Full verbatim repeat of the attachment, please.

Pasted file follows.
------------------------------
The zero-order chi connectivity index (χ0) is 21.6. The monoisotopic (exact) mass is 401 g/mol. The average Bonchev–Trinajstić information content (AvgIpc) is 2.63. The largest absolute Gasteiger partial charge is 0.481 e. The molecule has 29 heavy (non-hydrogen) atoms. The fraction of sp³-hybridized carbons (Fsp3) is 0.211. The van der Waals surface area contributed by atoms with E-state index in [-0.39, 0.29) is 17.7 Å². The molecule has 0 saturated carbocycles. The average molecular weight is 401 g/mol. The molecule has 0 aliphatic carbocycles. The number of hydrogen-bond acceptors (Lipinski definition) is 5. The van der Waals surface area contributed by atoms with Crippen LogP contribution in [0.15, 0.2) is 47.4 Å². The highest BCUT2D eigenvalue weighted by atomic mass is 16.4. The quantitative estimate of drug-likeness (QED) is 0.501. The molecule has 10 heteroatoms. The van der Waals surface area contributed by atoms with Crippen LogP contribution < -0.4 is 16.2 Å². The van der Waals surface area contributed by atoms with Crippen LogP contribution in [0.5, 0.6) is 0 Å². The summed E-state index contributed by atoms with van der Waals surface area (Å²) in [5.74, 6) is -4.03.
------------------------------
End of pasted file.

The zero-order chi connectivity index (χ0) is 21.6. The monoisotopic (exact) mass is 401 g/mol. The average Bonchev–Trinajstić information content (AvgIpc) is 2.63. The largest absolute Gasteiger partial charge is 0.481 e. The molecule has 29 heavy (non-hydrogen) atoms. The fraction of sp³-hybridized carbons (Fsp3) is 0.211. The van der Waals surface area contributed by atoms with E-state index in [-0.39, 0.29) is 17.7 Å². The molecule has 0 saturated carbocycles. The average molecular weight is 401 g/mol. The molecule has 0 aliphatic carbocycles. The number of hydrogen-bond acceptors (Lipinski definition) is 5. The van der Waals surface area contributed by atoms with Crippen LogP contribution in [0.15, 0.2) is 47.4 Å². The highest BCUT2D eigenvalue weighted by atomic mass is 16.4. The quantitative estimate of drug-likeness (QED) is 0.501. The molecule has 10 heteroatoms. The van der Waals surface area contributed by atoms with Crippen LogP contribution < -0.4 is 16.2 Å². The van der Waals surface area contributed by atoms with Crippen LogP contribution in [0.5, 0.6) is 0 Å². The summed E-state index contributed by atoms with van der Waals surface area (Å²) in [5.74, 6) is -4.03.